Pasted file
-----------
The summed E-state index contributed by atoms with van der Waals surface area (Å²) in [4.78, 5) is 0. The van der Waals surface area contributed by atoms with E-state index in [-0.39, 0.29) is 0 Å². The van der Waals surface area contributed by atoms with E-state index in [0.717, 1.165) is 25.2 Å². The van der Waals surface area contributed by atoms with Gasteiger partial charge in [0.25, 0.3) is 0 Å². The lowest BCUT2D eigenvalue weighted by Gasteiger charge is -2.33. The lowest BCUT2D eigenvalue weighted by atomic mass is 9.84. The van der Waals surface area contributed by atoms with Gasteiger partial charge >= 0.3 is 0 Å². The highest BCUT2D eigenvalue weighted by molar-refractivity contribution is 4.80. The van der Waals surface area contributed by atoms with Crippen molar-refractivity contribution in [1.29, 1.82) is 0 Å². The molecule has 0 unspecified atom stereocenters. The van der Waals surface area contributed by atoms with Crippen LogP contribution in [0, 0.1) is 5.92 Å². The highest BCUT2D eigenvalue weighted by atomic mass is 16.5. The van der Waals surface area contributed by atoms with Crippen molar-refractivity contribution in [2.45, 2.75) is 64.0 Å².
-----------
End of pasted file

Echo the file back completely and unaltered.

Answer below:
The summed E-state index contributed by atoms with van der Waals surface area (Å²) in [4.78, 5) is 0. The van der Waals surface area contributed by atoms with E-state index in [-0.39, 0.29) is 0 Å². The van der Waals surface area contributed by atoms with E-state index in [0.717, 1.165) is 25.2 Å². The van der Waals surface area contributed by atoms with Gasteiger partial charge in [0.25, 0.3) is 0 Å². The lowest BCUT2D eigenvalue weighted by Gasteiger charge is -2.33. The lowest BCUT2D eigenvalue weighted by atomic mass is 9.84. The van der Waals surface area contributed by atoms with Gasteiger partial charge >= 0.3 is 0 Å². The highest BCUT2D eigenvalue weighted by molar-refractivity contribution is 4.80. The van der Waals surface area contributed by atoms with Crippen molar-refractivity contribution in [1.29, 1.82) is 0 Å². The molecule has 0 unspecified atom stereocenters. The van der Waals surface area contributed by atoms with Crippen LogP contribution in [0, 0.1) is 5.92 Å². The highest BCUT2D eigenvalue weighted by atomic mass is 16.5. The van der Waals surface area contributed by atoms with Crippen molar-refractivity contribution in [2.45, 2.75) is 64.0 Å².